Inverurie Town Hall extension plan is lodged
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Proposals to refurbish Inverurie Town Hall and add an sizable extension to provide office accommodation have been lodged by Aberdeenshire Council.
The development would involve refurbishing and improving access to the category B-listed town hall, along with the creation of a three storey triangular extension to the rear of the building to bring Aberdeenshire Council services into the town centre.
The project would also involve diversion of the Overburn culvert, which is part of the Inverurie Flood Protection Scheme.
The extension would cater for up to 450 members of staff working on a flexible basis, allowing for the release of other council sites in the area such as the ageing Gordon House.
The building would provide space for a customer service point and registrar services, alongside general office space and meeting rooms.
The existing town hall would remain a community facility, with a new ramped entry and push pad operated doors providing better access, along with an internal lift giving access to the first floor of the building.
Inverurie Library would also remain in use, with the plans including the refurbishment of its exterior.
And nearby a publicly accessible ‘changing places’ facility would be created in the extension, providing 24/7 access directly from the street.
As well as refurbishing the town hall, the project aims to make public services accessible for all in a central location and provide improved additional spaces for community use, while in turn increasing footfall in the town centre.
The council has also been working with Zero Waste Scotland to discuss sustainability considerations.
A spokesperson for the council said: "While clearly modern in design, the extension would mainly be built in reconstituted stone with the colour and mix of materials reflecting those of buildings in the town centre.
"Public access would be available on the first two levels of the building, with office accommodation on the second and third levels.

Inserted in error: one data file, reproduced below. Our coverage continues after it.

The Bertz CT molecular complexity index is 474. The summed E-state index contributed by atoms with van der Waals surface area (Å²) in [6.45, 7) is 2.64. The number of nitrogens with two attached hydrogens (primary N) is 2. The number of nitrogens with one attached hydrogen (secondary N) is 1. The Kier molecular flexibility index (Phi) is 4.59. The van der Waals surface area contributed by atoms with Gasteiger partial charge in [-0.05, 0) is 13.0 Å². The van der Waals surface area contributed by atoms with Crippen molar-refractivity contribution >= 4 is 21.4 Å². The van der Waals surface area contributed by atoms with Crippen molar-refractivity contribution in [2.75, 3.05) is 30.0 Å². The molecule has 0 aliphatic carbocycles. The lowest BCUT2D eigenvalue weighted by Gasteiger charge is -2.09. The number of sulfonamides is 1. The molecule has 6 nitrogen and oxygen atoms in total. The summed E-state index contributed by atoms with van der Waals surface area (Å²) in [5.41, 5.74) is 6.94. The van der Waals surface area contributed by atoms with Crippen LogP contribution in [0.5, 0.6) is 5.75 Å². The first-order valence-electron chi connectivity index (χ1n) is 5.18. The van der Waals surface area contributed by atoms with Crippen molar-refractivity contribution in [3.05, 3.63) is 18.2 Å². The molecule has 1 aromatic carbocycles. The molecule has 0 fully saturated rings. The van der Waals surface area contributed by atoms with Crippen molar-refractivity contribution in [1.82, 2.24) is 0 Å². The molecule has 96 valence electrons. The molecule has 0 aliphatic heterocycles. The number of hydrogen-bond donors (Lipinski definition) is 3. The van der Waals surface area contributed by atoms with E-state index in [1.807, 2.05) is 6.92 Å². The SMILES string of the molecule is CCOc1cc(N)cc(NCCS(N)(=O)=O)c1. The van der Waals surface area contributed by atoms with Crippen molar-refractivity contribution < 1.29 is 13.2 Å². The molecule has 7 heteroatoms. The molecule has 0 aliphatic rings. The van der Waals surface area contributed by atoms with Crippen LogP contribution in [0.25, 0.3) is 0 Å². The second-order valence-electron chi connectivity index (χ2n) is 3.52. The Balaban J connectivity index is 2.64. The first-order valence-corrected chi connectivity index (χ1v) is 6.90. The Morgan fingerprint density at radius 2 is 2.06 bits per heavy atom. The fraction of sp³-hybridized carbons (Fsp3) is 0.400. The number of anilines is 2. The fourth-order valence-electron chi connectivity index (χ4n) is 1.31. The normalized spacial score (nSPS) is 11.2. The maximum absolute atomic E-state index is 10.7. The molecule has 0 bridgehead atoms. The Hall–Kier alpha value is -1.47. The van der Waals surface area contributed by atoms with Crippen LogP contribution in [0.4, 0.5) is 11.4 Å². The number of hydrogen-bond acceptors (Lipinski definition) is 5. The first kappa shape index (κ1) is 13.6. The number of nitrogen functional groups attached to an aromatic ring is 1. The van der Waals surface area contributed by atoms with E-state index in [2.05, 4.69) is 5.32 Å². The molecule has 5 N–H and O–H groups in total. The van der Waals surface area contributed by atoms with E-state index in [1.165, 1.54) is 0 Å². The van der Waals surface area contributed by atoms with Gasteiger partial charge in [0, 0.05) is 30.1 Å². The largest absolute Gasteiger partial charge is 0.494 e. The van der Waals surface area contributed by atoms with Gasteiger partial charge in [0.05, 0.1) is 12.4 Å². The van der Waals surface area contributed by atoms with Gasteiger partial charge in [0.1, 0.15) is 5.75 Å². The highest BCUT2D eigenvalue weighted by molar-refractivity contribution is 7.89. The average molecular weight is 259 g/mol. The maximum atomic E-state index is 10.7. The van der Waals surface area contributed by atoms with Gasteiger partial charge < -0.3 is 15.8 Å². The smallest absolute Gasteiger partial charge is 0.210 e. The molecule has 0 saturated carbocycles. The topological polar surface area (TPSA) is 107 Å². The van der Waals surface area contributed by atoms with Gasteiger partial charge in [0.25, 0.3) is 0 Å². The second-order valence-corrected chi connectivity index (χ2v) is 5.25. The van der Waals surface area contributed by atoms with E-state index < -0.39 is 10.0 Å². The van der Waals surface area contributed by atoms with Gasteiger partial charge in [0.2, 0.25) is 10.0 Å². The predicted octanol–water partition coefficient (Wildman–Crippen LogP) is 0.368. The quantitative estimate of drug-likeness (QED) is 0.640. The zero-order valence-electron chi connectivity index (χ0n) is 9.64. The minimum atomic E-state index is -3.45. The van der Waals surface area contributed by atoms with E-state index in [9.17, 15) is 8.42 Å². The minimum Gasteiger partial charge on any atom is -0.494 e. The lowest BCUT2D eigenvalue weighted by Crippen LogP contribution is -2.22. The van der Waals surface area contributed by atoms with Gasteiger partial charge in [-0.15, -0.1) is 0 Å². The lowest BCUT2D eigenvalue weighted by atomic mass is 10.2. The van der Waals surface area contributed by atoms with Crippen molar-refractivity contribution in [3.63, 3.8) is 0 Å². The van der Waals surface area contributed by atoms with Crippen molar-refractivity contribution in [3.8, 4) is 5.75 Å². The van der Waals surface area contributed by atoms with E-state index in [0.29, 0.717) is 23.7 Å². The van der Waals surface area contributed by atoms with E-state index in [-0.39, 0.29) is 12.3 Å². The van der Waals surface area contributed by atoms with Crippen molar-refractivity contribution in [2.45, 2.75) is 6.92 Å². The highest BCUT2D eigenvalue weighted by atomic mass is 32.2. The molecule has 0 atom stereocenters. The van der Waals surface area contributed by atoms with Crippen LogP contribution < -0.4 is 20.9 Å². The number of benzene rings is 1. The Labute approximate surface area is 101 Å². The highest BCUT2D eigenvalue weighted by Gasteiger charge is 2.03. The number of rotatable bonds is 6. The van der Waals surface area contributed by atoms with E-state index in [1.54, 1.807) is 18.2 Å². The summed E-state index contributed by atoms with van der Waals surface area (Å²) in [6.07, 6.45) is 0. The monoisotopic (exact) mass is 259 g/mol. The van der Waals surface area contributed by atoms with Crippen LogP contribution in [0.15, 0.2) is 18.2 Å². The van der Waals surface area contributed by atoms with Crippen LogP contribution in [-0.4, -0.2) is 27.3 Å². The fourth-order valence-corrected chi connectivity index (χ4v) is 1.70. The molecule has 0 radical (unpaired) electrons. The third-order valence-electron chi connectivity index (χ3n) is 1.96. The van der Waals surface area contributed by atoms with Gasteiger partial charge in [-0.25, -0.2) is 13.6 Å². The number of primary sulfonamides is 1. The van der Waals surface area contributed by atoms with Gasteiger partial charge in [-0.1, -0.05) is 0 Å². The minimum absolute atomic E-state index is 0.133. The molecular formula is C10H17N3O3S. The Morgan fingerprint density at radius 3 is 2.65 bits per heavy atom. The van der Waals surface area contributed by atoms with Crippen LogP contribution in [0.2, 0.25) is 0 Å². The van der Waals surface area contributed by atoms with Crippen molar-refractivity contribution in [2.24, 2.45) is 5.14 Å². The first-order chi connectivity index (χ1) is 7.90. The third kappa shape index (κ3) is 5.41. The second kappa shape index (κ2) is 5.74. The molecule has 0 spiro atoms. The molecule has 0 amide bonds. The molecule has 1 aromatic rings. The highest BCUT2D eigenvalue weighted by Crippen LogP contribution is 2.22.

"The highest part of the building would be a bold stair column and circulation area providing views of the striking town hall clock tower.
"The site lies close to rail and bus services, with the development including cycle parking and locker space, as well as changing and shower facilities within the building for staff.
In terms of parking, five accessible spaces would be created on the main site and accessed from Port Road."
With car-parking already a critical consideration for applications in the town centre, which has seen the recent refusal of a drive through at the site of the former health centre, residents have already expressed considerable concerns over the plans.
The Burn Lane car park would be changed to pay and display operation removing some 170 free spaces in the town centre and 39 pay and display places would be created at the former Marketplace School site to make up for the removal of the car park at the rear of the town hall.
This does not however take up the entirety of the former school site, which was, under a previous iteration of this scheme, indicated to be much larger in order to provide spaces for more of the staff.
The existing council offices at Gordon House would however now be demolished to provide 100 free parking spaces associated with the new office.
A town hall user group was formed to support development of the proposals, particularly focusing on the community aspects of the development, and an external space user group was also created for discussion of the external aspects of the scheme.
The possibility of ‘reconnecting’ the town hall to the nearby war memorial garden was explored but does not form part of the proposals, although pedestrian space would be enhanced to allow for more recreational use.
Access to bus services would be retained in front of the hall but the plans show that the route would be closed to other traffic.
Garioch Area Manager Ann Overton said: “This project forms part of Aberdeenshire Council’s Office Space Strategy, and also follows our ‘town centre first’ principles.
“Inverurie Town Hall is a landmark building in the town, and community input has been key in developing proposals that are both bold and sympathetic.
“Accessibility has been a key factor in discussions, both in terms of making it easier for people to make use of the community facilities in the town hall, as well as easy access to council services.”
Planners will now assess the proposals with a view to making a recommendation.
Listed building consent would also have to be secured for the project to proceed, as well as a common good order which would have to be heard at the Court of Session in Edinburgh.
All comments on the plans can be made online via Aberdeenshire Council's website under the planning section - Application 2021/2050.